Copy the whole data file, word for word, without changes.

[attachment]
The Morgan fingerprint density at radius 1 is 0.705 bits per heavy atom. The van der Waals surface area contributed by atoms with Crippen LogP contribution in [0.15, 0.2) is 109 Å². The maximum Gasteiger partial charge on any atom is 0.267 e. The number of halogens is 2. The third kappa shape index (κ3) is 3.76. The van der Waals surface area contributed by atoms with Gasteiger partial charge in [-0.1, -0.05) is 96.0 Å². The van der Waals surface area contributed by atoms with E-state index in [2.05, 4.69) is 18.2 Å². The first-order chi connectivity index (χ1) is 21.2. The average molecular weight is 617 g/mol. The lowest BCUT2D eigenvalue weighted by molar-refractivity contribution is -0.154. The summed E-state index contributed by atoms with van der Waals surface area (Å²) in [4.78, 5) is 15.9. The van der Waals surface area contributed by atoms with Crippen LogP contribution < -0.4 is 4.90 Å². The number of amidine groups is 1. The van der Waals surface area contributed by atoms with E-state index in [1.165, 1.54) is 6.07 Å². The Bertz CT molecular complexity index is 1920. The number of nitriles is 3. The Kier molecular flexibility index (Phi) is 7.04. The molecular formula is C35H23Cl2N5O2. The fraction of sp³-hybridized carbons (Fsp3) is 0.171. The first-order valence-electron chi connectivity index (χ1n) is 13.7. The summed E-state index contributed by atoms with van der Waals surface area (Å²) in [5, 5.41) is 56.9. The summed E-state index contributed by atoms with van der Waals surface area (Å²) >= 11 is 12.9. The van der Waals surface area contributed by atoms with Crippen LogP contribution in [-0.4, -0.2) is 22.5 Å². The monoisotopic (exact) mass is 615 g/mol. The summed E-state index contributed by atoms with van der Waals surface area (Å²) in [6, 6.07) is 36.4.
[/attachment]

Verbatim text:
The Morgan fingerprint density at radius 1 is 0.705 bits per heavy atom. The van der Waals surface area contributed by atoms with Crippen LogP contribution in [0.15, 0.2) is 109 Å². The maximum Gasteiger partial charge on any atom is 0.267 e. The number of halogens is 2. The third kappa shape index (κ3) is 3.76. The van der Waals surface area contributed by atoms with Gasteiger partial charge in [-0.1, -0.05) is 96.0 Å². The van der Waals surface area contributed by atoms with E-state index in [2.05, 4.69) is 18.2 Å². The first-order chi connectivity index (χ1) is 21.2. The average molecular weight is 617 g/mol. The lowest BCUT2D eigenvalue weighted by molar-refractivity contribution is -0.154. The summed E-state index contributed by atoms with van der Waals surface area (Å²) in [4.78, 5) is 15.9. The van der Waals surface area contributed by atoms with Crippen LogP contribution < -0.4 is 4.90 Å². The number of amidine groups is 1. The van der Waals surface area contributed by atoms with E-state index in [1.165, 1.54) is 6.07 Å². The Bertz CT molecular complexity index is 1920. The number of nitriles is 3. The Kier molecular flexibility index (Phi) is 7.04. The molecular formula is C35H23Cl2N5O2. The fraction of sp³-hybridized carbons (Fsp3) is 0.171. The first-order valence-electron chi connectivity index (χ1n) is 13.7. The summed E-state index contributed by atoms with van der Waals surface area (Å²) in [5, 5.41) is 56.9. The summed E-state index contributed by atoms with van der Waals surface area (Å²) >= 11 is 12.9. The van der Waals surface area contributed by atoms with Crippen LogP contribution in [-0.4, -0.2) is 22.5 Å². The monoisotopic (exact) mass is 615 g/mol. The summed E-state index contributed by atoms with van der Waals surface area (Å²) in [6, 6.07) is 36.4.